Scotland politics

Ewing: EU 'sympathetic' over Scotland

Scottish and EU flags Image copyright AFP

A Scottish government minister has said he received a "sympathetic hearing" from his European counterparts over Scotland's bid to remain in the EU.

Farming minister Fergus Ewing said he had informal talks with other agriculture ministers in Brussels.

He said senior European officials told him that they would like to see Scotland as the EU's 28th member state.

The prime minister has said that he wants the best deal for Scotland and the UK.

Scottish Tory leader Ruth Davidson warned against "hijacking" the EU result to force an independence vote

Scotland voted by 62% to 38% to remain in the European Union, but faces the prospect of having to leave the EU regardless after the UK as a whole voted 52% to 48% for Brexit.

Potential avenue

First Minister Nicola Sturgeon has described that situation as a "democratic outrage" and has pledged to examine every potential avenue for keeping Scotland in the EU.

She has also raised the possibility of a second independence referendum - with some experts believing it would be impossible for Scotland to remain a member of both the EU and the UK after Brexit is complete.

In other developments:

Mr Ewing said he had spoken to the French, German and Irish agriculture ministers in Brussels on Monday, and had been given a "sympathetic hearing".

He added: "We had constructive talks and we are keen to continue a dialogue with those member states over the coming weeks and months."


Analysis - Sarah Smith, BBC's Scotland editor

Image copyright AP

"If you can keep your head when all around are losing theirs... you will be a man, my son" wrote Rudyard Kipling. He may have got the gender wrong but he could have been talking about Nicola Sturgeon.

In the immediate aftermath of the EU referendum result, the first minister of Scotland has seized the opportunity to make herself look like the only grown-up in the room.

Whilst Labour and Tory politicians are playing cricket, hanging out at Glastonbury or hiding away indoors Nicola Sturgeon pulled on the power heels and took charge.

Read more from Sarah Smith's blog


Mr Ewing said he was encouraged by other indications of support within the EU, adding: "Over the past 24 hours, senior officials in Europe have said they would like to see Scotland as the 28th member state."

But he declined to name any of these officials, according to the Reuters news agency.

Prime Minister David Cameron told the Commons that different parts of the United Kingdom would be involved in consultations on withdrawal from the European Union.

He added: "Scotland benefits from being in two single markets. In my view the best outcome is to try and keep Scotland in both."

The SNP's leader at Westminster, Angus Robertson, told Mr Cameron that his party had "no intention whatsoever of seeing Scotland taken out of Europe".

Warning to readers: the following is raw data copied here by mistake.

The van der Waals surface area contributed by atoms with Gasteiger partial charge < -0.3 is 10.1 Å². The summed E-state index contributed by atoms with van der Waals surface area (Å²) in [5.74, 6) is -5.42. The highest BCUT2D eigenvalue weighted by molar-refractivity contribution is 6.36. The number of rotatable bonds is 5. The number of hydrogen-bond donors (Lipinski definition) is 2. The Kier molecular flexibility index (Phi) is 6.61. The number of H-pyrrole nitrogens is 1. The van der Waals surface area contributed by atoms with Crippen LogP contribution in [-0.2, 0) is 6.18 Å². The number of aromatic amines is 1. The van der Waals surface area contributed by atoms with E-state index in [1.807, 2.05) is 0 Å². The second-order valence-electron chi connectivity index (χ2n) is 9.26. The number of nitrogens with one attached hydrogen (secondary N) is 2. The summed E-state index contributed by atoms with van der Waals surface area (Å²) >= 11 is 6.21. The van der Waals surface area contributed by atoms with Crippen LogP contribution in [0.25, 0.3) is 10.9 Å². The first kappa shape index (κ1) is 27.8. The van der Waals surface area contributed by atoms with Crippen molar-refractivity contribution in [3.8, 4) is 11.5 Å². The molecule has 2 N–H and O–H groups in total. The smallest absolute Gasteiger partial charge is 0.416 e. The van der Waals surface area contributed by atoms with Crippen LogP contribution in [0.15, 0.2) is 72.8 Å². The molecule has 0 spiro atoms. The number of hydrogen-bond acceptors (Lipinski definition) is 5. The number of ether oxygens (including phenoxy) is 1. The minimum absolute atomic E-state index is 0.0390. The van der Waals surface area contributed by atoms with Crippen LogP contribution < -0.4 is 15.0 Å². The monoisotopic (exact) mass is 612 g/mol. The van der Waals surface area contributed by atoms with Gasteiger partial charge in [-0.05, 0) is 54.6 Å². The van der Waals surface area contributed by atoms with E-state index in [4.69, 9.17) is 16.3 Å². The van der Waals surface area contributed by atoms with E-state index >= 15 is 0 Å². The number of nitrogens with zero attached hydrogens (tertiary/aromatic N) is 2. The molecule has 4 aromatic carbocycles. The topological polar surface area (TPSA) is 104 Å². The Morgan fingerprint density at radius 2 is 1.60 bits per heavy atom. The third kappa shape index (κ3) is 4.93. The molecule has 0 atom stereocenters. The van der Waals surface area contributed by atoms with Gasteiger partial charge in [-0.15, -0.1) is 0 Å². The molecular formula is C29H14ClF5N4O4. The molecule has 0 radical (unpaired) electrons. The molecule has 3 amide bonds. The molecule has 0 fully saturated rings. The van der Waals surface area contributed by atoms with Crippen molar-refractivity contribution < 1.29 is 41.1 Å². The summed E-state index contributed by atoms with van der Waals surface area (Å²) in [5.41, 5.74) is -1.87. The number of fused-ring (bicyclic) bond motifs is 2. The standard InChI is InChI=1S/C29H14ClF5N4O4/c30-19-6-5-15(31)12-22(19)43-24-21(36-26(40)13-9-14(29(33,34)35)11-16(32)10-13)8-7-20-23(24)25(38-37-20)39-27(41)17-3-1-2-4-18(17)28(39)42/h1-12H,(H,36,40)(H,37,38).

He added: "That would be totally, totally democratically unacceptable.

"We are a European country and we will stay a European country and if that means we have to have an independence referendum to protect Scotland's place then so be it."


Douglas Fraser analysis - Is EU associate membership really an option?

Image copyright Thinkstock

As part of the kingdom of Denmark, Greenland chose an Arctexit from the EU in 1985 while remaining tied to Copenhagen, and while Denmark remained a full member. This required a deal to be struck on access to fishery stocks.

So that's why you may have heard mention of a "reverse Greenland".

The idea seems to be that if a member state can split in such a way that one, smaller bit remains in the union and another bigger bit does not, then could that precedent be applied to Scotland within the UK, but with the bigger bit leaving and the smaller one staying?

Could Scotland's mandate for membership be respected by the Brussels institutions, giving it a new status of, say, associate membership?

Read more from Douglas' blog


Ms Sturgeon held talks over the EU referendum result with Irish president Michael Higgins in Edinburgh on Monday, and has indicated she was seeking to build "common cause" with London, Northern Ireland and Gibraltar, which also voted to remain in the EU.

Fabian Picardo, the chief minister of Gibraltar, told the BBC that one possibility under discussion was for Gibraltar and Scotland, as well as potentially Northern Ireland, to maintain the UK's membership of the bloc.

Mr Picardo told Newsnight: "I can imagine a situation where some parts of what is today the member state United Kingdom are stripped out and others remain."

The Scottish Parliament will debate the EU referendum result on Tuesday, with Ms Sturgeon asking MSPs to allow her to begin talks with officials from the UK, EU and other member states aimed at securing Scotland's position in the EU.

Labour, the Liberal Democrats and Scottish Greens have already indicated they will fully support Ms Sturgeon's motion.

But Scottish Conservative leader Ruth Davidson told BBC Scotland her party could not support Ms Sturgeon in any attempt to "hijack" the EU referendum result in order to hold another independence referendum.

She argued that people did not need further division and instability on top of that already caused by the EU vote, adding: "You don't solve coming out of one union by coming out of another."